NFT Watchdog’s Own Collection Has Been Exploited
- NFT watchdog Rug Pull Finder, which specializes in prevention of hacks, frauds, scams, and exploits related to NFTs, saw its latest collection get exploited by hackers.
- The new collection by Rug Pull Finder was titled Bad Guys and was based on bad actors stealing NFTs from the holders of these blockchain-based tokens.
Irony is a deep-seated virtue of nature, and when it comes to the world of non-fungible tokens, NFT watchdog Rug Pull Finder, which specializes in prevention of hacks, frauds, scams, and exploits related to NFTs, saw its latest collection get exploited by hackers.
There is a significant surge in the number of such attacks being implemted in 2022 as recently, we saw the Discords of popular collections being attacked by hackers and it seems that the NFT industry is still not secure enough for crypto enthusiasts.
The new collection by Rug Pull Finder was titled Bad Guys and as the name suggests, the collection was based on bad actors stealing NFTs from the holders of these blockchain-based tokens. According to a series of Twitter posts, there was a flaw in its smart contract that caused attackers to make away with the money.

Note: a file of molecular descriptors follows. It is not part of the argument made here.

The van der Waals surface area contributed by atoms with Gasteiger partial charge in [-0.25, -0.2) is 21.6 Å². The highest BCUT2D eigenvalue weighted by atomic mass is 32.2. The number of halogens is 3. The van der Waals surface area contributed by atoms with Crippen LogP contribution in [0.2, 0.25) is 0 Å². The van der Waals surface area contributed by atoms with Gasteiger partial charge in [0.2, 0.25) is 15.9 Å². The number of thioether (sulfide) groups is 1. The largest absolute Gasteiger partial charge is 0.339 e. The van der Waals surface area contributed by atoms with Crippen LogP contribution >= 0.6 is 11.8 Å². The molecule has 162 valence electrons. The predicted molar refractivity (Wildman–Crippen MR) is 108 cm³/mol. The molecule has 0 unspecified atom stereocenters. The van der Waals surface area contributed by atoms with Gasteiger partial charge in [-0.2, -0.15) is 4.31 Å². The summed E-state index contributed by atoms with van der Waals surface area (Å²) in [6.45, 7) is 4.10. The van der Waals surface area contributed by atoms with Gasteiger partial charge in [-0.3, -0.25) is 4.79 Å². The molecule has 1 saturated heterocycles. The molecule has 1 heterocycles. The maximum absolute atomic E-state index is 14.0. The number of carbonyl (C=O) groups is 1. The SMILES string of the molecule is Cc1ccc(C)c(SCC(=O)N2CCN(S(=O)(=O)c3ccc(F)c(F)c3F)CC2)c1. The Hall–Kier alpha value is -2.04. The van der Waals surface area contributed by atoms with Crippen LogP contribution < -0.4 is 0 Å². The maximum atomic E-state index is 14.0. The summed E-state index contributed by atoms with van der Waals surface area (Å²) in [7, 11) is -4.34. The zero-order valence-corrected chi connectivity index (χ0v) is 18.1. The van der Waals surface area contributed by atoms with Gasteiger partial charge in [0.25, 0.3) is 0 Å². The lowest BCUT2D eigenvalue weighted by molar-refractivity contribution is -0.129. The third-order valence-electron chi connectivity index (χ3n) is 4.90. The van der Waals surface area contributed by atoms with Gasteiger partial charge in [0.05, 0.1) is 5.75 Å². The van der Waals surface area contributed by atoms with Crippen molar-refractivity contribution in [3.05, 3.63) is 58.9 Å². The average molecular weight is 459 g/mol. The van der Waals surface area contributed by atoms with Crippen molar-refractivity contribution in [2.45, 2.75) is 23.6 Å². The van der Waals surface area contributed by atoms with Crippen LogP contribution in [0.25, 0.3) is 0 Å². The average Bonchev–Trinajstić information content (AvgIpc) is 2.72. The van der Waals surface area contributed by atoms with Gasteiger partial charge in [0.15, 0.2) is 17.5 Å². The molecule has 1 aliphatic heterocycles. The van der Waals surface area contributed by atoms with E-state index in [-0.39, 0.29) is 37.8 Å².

The flaw in the smart contract allowed two people to mint 450 NFTs instead of the permissible one NFT per wallet.
“An exploit was shared with us 30 minutes before mint went live. After reviewing it with 3 different dev teams, we did not believe the credibility of the information sent to us,”said Rug Pull Finder in a Twitter post on September 2, 2022.
Interestingly, a Twitter user pointed out that Rug Pull Finder had promised to use alphabot to prevent the users from prevent botting. The flaw was also pointed by another Twitter user as seen in the Twitter post below.
“Looks like if you haven’t minted yet you can pass an arbitrary quantity to the mint function without any issue,”said RugDoctor, a Twitter user in a post.
While Rug Pull Finder announced the attack itself in a Twitter post, adding that they were informed of the attack by a developer but cross-checked it 3 other developers and “did not believe the credibility of the information” that was sent to them.
There were several crypto and NFT community members who made fun of the Rug Pull Finder NFT project and also of the development team. The irony of the situation accelerated by the overconfidence of the team became a laughing stock for many.
According to a Twitter user OKHotshot who is also an NFT on-chain data analyst, this was not a hack but rather the contract allowed attackers to mint the 400 NFTs. However, it was still unethical to do so. He pointed out that “this is cause the mint function is missing required checks. Security checks, gas optimizations also missing.”
Another Twitter user pointed out that this means that it is “okay to cheat as long as nobody catches you.”